written by: Laurie Patsalides
• edited by: Benjamin Sell
• updated: 1/17/2012
Continuing in our series of seasons and trees, we teach about fall (autumn) trees. Here you will find a lesson plan of how to teach the season with using an autumn tree that has been "adopted" from the school yard.
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A Tree in Autumn
In this Trees and Seasons unit, students are learning about the cycle of the tree and the cycle of the seasons at the same time through adopting a classroom tree. See the first lesson in the series below.
Start this lesson plan late in October when the leaves on the adopted tree have begun to change color and fall off of the deciduous tree.
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Materials: Tree journals and pencils.
Prior Knowledge: Say, "We have adopted the tree outside and recorded how it looked in the summer. Now we are in the autumn season and will observe and record how the tree looks now." Elicit feedback from the students as to how the tree looked in summer, what we wore when we went outside to observe the tree and how the weather was. Have the students review their journals.
Teach: Read the book, A Tree for All Seasons by, Robin Bernard again. In the fall the weather changes from very warm to cool. When it is cool, we need to wear warmer clothes. Check the temperature and record it with the class. The temperature in a primary class should be checked daily at circle time. The tree outside is changing as well. The leaves are falling off of the tree as the tree prepares itself for the next season, winter. The reason that the leaves change color is that the summer leaves are drying up and as they do, they change from green to yellow, red and orange. Each day more and more leaves will fall.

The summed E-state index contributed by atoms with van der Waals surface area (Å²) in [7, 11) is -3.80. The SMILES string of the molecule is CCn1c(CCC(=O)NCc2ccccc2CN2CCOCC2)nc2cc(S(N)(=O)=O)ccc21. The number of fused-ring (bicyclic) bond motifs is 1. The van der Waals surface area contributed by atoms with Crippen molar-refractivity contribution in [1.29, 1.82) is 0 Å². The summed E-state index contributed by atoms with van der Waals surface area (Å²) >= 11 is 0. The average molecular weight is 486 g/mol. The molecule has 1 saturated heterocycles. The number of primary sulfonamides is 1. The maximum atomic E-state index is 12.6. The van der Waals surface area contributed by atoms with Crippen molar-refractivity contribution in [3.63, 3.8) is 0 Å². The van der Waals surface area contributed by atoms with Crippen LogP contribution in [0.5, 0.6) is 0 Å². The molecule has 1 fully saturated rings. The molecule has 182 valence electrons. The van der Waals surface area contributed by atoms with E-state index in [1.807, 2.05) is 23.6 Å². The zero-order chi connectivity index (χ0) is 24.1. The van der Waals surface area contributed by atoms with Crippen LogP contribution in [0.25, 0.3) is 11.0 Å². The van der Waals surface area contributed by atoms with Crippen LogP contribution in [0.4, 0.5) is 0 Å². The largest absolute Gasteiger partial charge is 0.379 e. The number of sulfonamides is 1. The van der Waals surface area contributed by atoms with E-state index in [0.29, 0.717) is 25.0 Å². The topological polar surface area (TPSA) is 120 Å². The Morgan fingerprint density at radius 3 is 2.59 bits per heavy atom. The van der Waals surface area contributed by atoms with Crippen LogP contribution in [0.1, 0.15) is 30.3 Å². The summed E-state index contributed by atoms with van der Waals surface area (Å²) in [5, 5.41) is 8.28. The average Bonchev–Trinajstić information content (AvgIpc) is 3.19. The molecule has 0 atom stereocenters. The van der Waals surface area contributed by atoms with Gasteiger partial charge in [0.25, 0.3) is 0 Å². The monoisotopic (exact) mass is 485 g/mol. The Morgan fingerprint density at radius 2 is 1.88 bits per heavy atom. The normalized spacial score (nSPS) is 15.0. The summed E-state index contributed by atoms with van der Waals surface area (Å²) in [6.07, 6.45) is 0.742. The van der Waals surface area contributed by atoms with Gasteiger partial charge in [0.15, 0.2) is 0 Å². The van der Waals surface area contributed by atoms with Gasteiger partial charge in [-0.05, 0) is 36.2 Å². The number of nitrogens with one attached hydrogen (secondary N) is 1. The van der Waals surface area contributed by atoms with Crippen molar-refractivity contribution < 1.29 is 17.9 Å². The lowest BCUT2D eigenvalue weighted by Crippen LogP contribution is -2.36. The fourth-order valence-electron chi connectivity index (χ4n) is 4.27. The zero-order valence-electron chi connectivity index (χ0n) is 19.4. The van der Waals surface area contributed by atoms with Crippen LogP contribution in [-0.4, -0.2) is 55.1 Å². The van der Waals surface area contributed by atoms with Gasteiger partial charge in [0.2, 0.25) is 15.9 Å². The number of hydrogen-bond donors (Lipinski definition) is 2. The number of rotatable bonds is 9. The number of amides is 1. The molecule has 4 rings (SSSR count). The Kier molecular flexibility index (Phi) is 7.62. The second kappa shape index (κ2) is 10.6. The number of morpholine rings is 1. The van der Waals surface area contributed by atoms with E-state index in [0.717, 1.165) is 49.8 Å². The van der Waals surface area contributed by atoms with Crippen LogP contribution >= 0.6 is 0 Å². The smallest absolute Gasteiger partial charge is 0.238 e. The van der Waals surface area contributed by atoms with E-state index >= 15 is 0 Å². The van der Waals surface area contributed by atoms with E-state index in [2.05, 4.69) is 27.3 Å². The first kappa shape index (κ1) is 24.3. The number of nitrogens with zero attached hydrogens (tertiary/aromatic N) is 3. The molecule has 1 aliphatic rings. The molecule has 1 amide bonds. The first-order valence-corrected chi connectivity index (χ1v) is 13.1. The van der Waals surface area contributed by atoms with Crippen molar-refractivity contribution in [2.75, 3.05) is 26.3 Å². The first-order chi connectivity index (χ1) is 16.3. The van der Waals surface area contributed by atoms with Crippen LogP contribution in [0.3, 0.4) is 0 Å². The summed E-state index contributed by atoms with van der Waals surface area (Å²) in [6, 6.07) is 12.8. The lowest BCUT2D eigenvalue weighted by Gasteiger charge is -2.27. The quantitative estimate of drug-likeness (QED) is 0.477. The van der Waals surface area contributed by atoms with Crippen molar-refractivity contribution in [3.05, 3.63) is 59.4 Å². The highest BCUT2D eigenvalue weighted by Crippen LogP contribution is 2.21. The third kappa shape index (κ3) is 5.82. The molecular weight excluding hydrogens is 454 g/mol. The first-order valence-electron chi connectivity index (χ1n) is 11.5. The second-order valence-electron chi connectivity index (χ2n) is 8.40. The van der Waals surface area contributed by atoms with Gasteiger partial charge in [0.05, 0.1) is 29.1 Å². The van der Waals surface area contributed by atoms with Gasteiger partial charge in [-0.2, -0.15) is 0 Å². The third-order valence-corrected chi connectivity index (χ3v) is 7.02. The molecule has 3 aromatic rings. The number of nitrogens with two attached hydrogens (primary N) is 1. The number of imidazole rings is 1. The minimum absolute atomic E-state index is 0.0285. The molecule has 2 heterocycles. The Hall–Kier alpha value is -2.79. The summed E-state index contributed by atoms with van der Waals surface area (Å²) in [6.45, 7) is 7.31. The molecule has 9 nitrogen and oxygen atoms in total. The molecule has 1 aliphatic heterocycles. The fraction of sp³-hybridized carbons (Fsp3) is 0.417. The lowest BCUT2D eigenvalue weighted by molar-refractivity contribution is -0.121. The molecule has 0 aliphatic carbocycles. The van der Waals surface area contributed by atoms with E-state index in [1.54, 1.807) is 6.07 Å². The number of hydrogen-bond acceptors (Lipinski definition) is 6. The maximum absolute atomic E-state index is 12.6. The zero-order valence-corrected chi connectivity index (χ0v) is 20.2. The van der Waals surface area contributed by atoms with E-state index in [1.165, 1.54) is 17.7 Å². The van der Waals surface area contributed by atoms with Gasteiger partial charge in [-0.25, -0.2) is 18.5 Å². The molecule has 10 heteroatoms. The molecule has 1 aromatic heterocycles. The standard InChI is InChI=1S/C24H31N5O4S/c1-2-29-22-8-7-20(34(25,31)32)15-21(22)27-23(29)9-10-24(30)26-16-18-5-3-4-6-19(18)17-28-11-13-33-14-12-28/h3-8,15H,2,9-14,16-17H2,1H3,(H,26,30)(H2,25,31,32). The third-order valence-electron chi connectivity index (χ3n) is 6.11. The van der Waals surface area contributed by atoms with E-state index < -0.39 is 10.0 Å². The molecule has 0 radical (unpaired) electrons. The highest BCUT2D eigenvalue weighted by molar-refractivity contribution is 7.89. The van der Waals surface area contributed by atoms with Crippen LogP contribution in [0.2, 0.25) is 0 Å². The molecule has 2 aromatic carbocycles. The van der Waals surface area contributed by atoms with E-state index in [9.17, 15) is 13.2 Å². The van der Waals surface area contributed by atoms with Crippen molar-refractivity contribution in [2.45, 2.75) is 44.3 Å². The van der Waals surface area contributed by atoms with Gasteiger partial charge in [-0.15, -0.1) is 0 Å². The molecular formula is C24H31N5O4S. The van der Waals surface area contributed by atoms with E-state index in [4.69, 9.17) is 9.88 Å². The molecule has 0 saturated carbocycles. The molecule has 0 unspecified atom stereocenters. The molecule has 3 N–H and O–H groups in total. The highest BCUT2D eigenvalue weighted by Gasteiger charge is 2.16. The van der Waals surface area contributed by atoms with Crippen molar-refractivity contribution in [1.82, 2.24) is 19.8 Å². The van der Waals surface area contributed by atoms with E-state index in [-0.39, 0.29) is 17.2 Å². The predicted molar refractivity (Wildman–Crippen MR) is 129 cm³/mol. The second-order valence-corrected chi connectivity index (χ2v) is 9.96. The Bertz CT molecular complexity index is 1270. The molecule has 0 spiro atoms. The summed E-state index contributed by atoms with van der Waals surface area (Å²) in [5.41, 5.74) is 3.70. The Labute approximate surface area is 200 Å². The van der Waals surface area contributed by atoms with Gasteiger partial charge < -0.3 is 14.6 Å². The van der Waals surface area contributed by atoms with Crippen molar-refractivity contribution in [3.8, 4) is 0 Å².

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Students place a title on their journal page, "Autumn".
As it is chilly outside, students will need a sweater or jacket. Take the students outside to observe the fall tree.
While outside, ask the students to describe what they see and feel. Again, gather a few fall leaves to observe and describe. Compare the differences between the fall and the summer leaves.
Ask the students to describe the weather and compare the differences.
Once inside the students draw a picture of the tree based upon their observations. They draw themselves and how they needed to be dressed for the weather. They also draw a picture that depicts the weather. Have students label the picture with letters or words.
Provide students with a paper thermometer to record the day's temperature.
Assess: Do students accurately depict the tree in the fall, the weather and the clothing that they are wearing? Is the picture labeled and neat?
Extend: This is a great time of the year to teach about the apple harvest. A great resource to read to the students is Apples, by Gail Gibbons. Like the author of the book, A Tree for All Seasons, the author takes the students through the cycle of the apple tree. Compare the cycle of the tree in the school yard with the apple tree in the book.
Teaching seasons and trees covers a lot of science material. The reason we need trees, parts of a tree, seasons and even family trees in the unit as a home and school connection. Included as well is literacy and music connections.